Stirling Silliphant (1918-1996) was a screenwriter for many TV series, such as Alfred Hitchcock Presents, Perry Mason, Route 66, and Naked City, and movies such as The Poseidon Adventure, The Towering Inferno, and The Swarm. He won a Best Screenplay Academy Award for In the Heat of the Night (1967). He turned a rejected screenplay into his 1955 novel, Maracaibo, which was the basis for the movie of the same name three years later.
Cornel Wilde directed and starred in the 1958 movie, playing Vic Scott, an oil well fire fighter in Venezuela. A young Michael Landon had a role in Maracaibo, Landon’s second movie role. There are many varieties of movie posters and lobby cards for Maracaibo; many with scenes of a burning oil well. Note the disclaimer in the lower left of the one here; “Not suitable for children.”
Several postcard views of a large fire are quite possibly from the October 5, 1904 fire at National Refining Company’s Findlay, Ohio refinery. Several newspaper accounts describe a fire, started by a lightning strike of an oil storage tank and spreading to three other tanks (see postcards). Public schools were dismissed and nearby buildings evacuated. A shift in the wind the following day “was all that saved the west part of this city from destruction by fire.” The newspaper articles reported that there were no fatalities, but that several people were burned.
One of the postcards has a 1906 copyright by Thomas & Co. of Findlay and on the reverse of two of the others, the same company is printed. As is common with early postcards, other nearby towns captioned the postcard: Lima and North Baltimore. The North Baltimore postcard was “published by B.J. Hughes, North Baltimore, Ohio.” The Lima version was also published by Thomas & Co. Of the three which are postmarked, the earliest postmark is November 22, 1906. If these postcards do depict the 1904 fire, perhaps Thomas & Company waited over a year to create the postcards.
On September 6, 2016 a 24 ruble commemorative postage stamp was issued for the 25th anniversary of Lukoil. Lukoil is the largest privately owned Russian company (www.lukoil.com).
Added a fourth version of the postcard. See original post for all four.
The Petroleum Review (November 12, 1904, p. 387): “Visitors to the Campina Spouter – Sixty engineers, members of the Roumanian Polytechnical Society, recently paid a visit to the Campina oil fields and inspected the celebrated well No. 65 of the Steaua Romana. They were cordially welcomed and entertained by the management of the company.”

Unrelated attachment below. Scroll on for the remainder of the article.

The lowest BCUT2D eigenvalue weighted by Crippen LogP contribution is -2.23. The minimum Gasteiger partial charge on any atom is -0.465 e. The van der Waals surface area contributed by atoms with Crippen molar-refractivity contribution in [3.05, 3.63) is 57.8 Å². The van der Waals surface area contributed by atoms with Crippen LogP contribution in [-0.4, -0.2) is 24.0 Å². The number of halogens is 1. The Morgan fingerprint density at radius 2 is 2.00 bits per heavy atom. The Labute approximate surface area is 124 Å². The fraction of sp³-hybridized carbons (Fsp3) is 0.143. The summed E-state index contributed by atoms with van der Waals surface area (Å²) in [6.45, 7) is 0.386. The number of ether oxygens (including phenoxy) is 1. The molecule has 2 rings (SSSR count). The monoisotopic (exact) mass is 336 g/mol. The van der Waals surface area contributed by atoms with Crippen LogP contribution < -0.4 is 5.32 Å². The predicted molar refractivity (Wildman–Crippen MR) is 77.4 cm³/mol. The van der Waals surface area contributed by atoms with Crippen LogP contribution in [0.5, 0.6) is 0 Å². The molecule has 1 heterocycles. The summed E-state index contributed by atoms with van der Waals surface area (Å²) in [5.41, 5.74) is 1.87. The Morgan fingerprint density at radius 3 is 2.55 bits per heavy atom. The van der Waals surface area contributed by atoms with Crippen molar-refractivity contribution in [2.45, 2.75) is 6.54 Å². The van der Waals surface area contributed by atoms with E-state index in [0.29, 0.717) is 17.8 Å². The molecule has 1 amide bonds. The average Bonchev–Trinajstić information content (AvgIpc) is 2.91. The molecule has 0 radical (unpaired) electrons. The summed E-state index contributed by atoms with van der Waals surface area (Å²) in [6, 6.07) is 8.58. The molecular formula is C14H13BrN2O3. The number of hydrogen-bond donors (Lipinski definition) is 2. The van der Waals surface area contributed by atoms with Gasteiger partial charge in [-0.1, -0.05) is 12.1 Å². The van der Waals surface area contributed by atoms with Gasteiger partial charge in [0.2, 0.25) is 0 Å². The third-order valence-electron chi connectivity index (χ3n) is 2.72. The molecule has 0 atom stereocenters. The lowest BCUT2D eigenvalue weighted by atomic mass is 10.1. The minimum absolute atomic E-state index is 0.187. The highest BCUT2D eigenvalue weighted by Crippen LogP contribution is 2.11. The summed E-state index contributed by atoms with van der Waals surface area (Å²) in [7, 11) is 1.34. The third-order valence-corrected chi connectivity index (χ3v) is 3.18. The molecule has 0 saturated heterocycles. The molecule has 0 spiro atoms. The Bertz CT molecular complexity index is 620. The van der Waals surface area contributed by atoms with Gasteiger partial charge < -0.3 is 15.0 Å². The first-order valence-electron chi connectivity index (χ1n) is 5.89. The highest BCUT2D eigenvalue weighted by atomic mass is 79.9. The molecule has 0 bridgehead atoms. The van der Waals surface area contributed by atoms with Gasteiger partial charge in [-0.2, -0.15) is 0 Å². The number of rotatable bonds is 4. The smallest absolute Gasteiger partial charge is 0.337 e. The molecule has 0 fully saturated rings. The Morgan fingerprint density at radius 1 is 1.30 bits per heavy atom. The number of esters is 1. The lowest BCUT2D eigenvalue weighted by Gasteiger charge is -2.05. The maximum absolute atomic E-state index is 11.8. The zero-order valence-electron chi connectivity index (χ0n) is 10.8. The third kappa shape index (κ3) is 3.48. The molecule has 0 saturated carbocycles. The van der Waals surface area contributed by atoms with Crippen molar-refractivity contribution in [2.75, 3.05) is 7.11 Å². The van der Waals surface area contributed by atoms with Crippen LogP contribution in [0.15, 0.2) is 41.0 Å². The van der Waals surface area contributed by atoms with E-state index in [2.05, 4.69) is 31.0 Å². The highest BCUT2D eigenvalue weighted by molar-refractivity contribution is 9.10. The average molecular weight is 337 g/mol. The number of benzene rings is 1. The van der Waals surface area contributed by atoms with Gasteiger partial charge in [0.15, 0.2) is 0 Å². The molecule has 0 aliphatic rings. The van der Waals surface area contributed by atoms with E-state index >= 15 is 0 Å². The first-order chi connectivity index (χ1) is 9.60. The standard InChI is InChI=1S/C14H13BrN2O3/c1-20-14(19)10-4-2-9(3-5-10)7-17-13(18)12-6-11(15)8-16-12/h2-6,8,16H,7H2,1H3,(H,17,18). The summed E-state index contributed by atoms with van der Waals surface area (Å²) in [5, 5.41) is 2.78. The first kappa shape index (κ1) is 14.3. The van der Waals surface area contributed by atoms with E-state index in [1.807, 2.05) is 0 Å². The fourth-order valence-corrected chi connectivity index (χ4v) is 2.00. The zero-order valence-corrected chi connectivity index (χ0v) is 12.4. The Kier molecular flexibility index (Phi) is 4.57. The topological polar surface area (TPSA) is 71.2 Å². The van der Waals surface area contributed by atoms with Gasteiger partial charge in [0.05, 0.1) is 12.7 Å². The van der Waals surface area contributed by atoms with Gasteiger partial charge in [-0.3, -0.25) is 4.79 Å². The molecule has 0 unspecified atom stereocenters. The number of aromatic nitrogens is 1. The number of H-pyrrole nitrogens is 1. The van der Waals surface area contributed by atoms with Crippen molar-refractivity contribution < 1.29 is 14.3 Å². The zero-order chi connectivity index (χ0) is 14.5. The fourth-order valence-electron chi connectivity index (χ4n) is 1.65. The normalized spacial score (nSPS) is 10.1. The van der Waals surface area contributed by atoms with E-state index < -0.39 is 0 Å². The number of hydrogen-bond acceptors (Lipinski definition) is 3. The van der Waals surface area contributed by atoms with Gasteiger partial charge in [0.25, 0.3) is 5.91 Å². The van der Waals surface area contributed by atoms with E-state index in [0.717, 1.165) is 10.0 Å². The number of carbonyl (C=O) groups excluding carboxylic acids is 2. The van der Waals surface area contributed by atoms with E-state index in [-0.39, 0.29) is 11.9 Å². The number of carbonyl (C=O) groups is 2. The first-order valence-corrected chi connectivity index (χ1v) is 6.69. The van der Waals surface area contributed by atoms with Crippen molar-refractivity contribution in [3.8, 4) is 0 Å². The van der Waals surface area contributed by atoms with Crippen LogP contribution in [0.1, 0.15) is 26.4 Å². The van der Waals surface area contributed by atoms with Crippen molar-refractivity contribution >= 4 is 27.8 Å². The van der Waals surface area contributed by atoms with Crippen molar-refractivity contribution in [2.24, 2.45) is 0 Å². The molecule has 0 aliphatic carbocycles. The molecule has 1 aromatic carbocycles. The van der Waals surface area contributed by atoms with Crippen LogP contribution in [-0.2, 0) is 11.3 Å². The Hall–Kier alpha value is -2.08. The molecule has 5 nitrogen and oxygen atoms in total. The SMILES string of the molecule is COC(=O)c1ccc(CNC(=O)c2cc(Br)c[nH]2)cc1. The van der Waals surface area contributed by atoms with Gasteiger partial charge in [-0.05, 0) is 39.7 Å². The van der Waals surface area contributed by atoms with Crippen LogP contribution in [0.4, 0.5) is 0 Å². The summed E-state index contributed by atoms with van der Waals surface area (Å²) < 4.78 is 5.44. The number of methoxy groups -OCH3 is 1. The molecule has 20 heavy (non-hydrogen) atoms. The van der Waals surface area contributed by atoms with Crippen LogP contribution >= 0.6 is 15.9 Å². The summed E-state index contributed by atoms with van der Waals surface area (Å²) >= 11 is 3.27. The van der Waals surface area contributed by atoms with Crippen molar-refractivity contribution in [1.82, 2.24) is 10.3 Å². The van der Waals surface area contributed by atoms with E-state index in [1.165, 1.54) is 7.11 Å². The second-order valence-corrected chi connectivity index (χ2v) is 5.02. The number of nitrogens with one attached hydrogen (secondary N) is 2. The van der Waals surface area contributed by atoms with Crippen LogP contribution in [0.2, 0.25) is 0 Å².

Campina is a city in Prahova County, Romania, 40 km north of the county seat Ploiesti, with a rich petroleum history. The Campina oilfields were known for many impressive oil gushers in the early 1900s, depicted on postcards. The city is noted for the first school for drilling and refining foremen (1904) and as a major early refining center. The Steaua Romana Oil Refinery in Campina was a target of WW II Allied air strikes in 1943 (“Operation Tidal Wave”), as well as a target during WW I.
For more on the petroleum history of Romania, visit…
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Along Indian Creek, in Tyler County, WV, a well was spud in August, 1894 on the “Moses” Spencer farm. In September the well blew out and gas flowed uncontrollably for over a year. Estimated flow rates were over 100 MMCFGD. The derrick burned to the ground when struck by lightning the following June, as did a second rig the following month.
Note the caption on the cabinet photo: “The Big Moses Gasser of Indian Creek. April 8, 1895. The Largest in the World. Orders filled by mail by B.F. Rollins, Art., Alma W.Va. Price 40 c.”
See: McKain, David, L. and Bernard L. Allen, 1994, Where it all began, published by David McKain, Parkersburg, WV. Page 154-156 contains a portion of a diary belonging to one of the Big Moses drillers.